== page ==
If a s21 notice is served does this mean tenants don’t have to give notice to quit?

houseHere is a question to the blog clinic from Tanya (not her real name) who is an agent.

A section 21 was issued as the landlord was putting the property up for sale. The notice expired some months ago but as the property was not sale agreed the landlord did not seek to enforce eviction but advised the tenants that he may rely on it once a sale was agreed.

The tenants themselves have now decided to vacate in 14 days and have not provided the necessary one months written notice.

Do they have too ? As they are relying on the section 21 notice from the landlord.

My understanding has always been that the tenant DOES have to give notice.  The legislation is quite clear – the section 21 notice does not end the tenancy, and this will continue until such time as the Judge makes an order for possession (s21(3)).

So it also follows that if the tenant wants to leave he should comply with the normal notice requirements.  These are:

  • If the tenant wishes to end the tenancy before the end of the fixed term, this can only be done by agreement with the landlord, unless there is a valid break clause
  • Provided the tenant leaves on or before the last day of the fixed term, he does not have to give notice and the landlord cannot claim rent in lieu of notice
  • If the tenant stays on and a periodic tenancy is created, then at least one full period notice must be given, to end at the end of the period.  So if a monthly periodic tenancy arises on the 5 June then the tenant must give at least one months notice ending on the next 4th day of the month after one month.  Or to put it another way, the notice period is between one and two months, depending on when in the month it is served.

The only exception to this that I can see is if the tenant leaves on or very shortly before the date for possession given in the section 21 notice.  I don’t think it is reasonable for a tenant to have to give notice in this situation unless perhaps he has agreed with the landlord that he will be staying on.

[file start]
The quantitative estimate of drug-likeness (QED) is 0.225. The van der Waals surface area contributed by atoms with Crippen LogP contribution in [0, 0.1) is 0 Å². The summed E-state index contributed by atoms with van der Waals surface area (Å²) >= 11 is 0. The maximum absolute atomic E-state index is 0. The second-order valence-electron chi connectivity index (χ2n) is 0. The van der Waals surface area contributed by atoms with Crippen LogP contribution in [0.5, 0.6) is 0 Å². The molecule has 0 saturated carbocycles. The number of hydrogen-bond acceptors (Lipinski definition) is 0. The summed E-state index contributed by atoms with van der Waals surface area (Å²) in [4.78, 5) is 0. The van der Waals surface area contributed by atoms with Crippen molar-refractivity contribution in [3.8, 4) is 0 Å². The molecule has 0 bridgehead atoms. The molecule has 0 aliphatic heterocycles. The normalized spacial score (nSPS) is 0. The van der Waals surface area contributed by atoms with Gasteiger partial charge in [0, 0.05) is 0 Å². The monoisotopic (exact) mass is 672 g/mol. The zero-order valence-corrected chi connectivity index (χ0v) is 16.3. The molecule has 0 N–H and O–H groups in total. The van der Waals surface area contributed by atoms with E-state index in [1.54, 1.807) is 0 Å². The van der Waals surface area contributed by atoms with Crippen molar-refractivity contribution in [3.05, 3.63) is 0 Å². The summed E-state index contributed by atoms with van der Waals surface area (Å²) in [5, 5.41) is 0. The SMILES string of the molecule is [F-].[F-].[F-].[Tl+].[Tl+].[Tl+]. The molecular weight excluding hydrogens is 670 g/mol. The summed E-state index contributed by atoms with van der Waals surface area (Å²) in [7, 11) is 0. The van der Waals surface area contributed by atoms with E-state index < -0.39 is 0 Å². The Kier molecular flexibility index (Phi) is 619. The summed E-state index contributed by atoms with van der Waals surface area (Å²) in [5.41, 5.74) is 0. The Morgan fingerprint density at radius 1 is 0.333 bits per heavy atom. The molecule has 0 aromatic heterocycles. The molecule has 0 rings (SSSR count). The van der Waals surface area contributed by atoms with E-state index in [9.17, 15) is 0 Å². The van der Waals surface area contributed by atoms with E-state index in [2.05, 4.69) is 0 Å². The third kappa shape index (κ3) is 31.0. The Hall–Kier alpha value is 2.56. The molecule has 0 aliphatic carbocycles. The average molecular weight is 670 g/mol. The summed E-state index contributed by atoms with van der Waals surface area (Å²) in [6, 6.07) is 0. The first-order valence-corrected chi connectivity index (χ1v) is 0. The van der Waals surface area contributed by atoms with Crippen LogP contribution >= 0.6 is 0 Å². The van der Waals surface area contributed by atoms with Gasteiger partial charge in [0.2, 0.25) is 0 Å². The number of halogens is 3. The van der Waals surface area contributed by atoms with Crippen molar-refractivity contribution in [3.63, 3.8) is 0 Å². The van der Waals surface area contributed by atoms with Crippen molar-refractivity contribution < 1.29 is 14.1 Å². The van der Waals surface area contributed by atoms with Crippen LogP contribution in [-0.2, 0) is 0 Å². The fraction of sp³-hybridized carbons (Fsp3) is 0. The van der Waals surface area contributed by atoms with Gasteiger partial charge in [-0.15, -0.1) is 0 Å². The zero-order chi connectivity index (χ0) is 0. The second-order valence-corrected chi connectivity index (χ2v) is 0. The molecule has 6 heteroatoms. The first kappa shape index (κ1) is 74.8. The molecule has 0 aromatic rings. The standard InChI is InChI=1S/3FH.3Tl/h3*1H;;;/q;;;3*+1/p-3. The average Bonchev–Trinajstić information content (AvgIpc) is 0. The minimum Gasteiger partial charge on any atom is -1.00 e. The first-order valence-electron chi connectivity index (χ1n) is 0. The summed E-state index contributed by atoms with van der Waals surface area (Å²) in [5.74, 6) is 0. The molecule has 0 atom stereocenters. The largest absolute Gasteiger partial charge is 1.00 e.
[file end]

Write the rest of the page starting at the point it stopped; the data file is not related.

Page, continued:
However if the tenant wants to leave several weeks before the s21 notice date, or  if he stays on afterwards – particuarly if this is with agreement with the landlord, then I think he should give the proper notice.

The fact that the landlord has served a section 21 notice does not give the tenant ‘carte blanche’ to leave whenever he likes without giving proper notice to the landlord.

However each case will rest on its own facts, and there may be circumstances where this is not the case.

In your case it sounds as if the tenant should have provided proper notice, and if so you would be entitled to make a deduction from the deposit for rent in lieu of notice.  If the tenant then objects and refers the matter to adjudication you will then be able to see if the adjudicators agree with me!

A warning note

The landlord may want to consider allowing the tenants to leave at this time without penalty.

If a sale is agreed and the tenants fail to vacate and insisst on their legal right to be evicted through the courts, this would probably put the sale in jeopardy as it would take the landlord some four to six months to complete the eviction.

My feeling is that if a landlord IS going to want a tenant to vacate then he should be grateful that the tenant co-opeartes, even if this is not by leaving on the exact date, as it will save the landlord the cost and trouble of eviction proceedings.

If rent in lieu of notice is demanded, this may risk the tenant deciding to stay on after all and be difficult about things.

Buffer

Important note. If you are reading an old post, remember that the law may have changed since it was written.




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One Response to If a s21 notice is served does this mean tenants don’t have to give notice to quit?

  1. interesting. I agree where the tenant has a statutory tenancy but I don’t think the tenant has to give notice when a fixed term tenancy is going to expire by effluxion of time. Am I wrong???




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About the post author:

Tessa Shepperson

Tessa is a lawyer specialising in residential landlord and tenant law. She runs the Landlord Law website (now in its 12th year) and is a director of Easy Law Training Ltd and Your Law Store. Tessa also sits on the Property Redress Scheme Council. When not working she enjoys reading, cooking and messing around on the computer. You can also find her on Google



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Tessa is an English lawyer specialising in residential landlord and tenant law.


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